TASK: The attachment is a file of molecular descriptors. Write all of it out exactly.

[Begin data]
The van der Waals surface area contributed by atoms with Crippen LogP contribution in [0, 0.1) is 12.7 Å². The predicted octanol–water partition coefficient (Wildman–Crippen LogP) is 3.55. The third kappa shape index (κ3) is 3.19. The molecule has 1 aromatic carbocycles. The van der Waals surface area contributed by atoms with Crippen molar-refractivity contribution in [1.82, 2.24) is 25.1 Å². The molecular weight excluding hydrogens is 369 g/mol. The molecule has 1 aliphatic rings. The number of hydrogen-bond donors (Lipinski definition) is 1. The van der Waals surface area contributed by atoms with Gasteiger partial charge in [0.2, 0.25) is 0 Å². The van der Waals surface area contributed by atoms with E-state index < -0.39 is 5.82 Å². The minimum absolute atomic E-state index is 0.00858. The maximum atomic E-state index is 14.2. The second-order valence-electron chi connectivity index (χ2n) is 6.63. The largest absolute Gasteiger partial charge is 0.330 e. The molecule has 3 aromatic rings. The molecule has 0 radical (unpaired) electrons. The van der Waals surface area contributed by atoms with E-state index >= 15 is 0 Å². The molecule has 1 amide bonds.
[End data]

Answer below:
The van der Waals surface area contributed by atoms with Crippen LogP contribution in [0, 0.1) is 12.7 Å². The predicted octanol–water partition coefficient (Wildman–Crippen LogP) is 3.55. The third kappa shape index (κ3) is 3.19. The molecule has 1 aromatic carbocycles. The van der Waals surface area contributed by atoms with Crippen molar-refractivity contribution in [1.82, 2.24) is 25.1 Å². The molecular weight excluding hydrogens is 369 g/mol. The molecule has 1 aliphatic rings. The number of hydrogen-bond donors (Lipinski definition) is 1. The van der Waals surface area contributed by atoms with Gasteiger partial charge in [0.2, 0.25) is 0 Å². The van der Waals surface area contributed by atoms with E-state index < -0.39 is 5.82 Å². The minimum absolute atomic E-state index is 0.00858. The maximum atomic E-state index is 14.2. The second-order valence-electron chi connectivity index (χ2n) is 6.63. The largest absolute Gasteiger partial charge is 0.330 e. The molecule has 3 aromatic rings. The molecule has 0 radical (unpaired) electrons. The van der Waals surface area contributed by atoms with E-state index >= 15 is 0 Å². The molecule has 1 amide bonds.